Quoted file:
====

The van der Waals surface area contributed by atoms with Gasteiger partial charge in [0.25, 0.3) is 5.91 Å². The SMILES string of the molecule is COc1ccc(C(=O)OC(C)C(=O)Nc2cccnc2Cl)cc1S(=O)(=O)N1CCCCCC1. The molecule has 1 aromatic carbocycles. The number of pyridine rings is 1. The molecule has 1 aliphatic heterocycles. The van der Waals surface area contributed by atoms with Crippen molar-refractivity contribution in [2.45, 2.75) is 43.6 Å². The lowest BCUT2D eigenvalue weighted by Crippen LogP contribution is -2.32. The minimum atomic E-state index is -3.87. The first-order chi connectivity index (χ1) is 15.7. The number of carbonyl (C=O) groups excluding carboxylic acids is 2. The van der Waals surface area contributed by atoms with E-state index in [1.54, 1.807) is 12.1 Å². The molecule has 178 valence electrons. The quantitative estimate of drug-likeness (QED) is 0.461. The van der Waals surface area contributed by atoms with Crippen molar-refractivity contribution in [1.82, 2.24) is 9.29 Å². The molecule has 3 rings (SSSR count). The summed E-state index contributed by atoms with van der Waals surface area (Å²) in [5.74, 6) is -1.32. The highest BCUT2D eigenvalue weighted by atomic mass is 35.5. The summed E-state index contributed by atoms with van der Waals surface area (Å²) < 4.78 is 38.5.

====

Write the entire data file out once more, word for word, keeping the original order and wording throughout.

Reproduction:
The van der Waals surface area contributed by atoms with Gasteiger partial charge in [0.25, 0.3) is 5.91 Å². The SMILES string of the molecule is COc1ccc(C(=O)OC(C)C(=O)Nc2cccnc2Cl)cc1S(=O)(=O)N1CCCCCC1. The molecule has 1 aromatic carbocycles. The number of pyridine rings is 1. The molecule has 1 aliphatic heterocycles. The van der Waals surface area contributed by atoms with Crippen molar-refractivity contribution in [2.45, 2.75) is 43.6 Å². The lowest BCUT2D eigenvalue weighted by Crippen LogP contribution is -2.32. The minimum atomic E-state index is -3.87. The first-order chi connectivity index (χ1) is 15.7. The number of carbonyl (C=O) groups excluding carboxylic acids is 2. The van der Waals surface area contributed by atoms with E-state index in [1.54, 1.807) is 12.1 Å². The molecule has 178 valence electrons. The quantitative estimate of drug-likeness (QED) is 0.461. The van der Waals surface area contributed by atoms with Crippen molar-refractivity contribution in [1.82, 2.24) is 9.29 Å². The molecule has 3 rings (SSSR count). The summed E-state index contributed by atoms with van der Waals surface area (Å²) in [5.74, 6) is -1.32. The highest BCUT2D eigenvalue weighted by atomic mass is 35.5. The summed E-state index contributed by atoms with van der Waals surface area (Å²) < 4.78 is 38.5.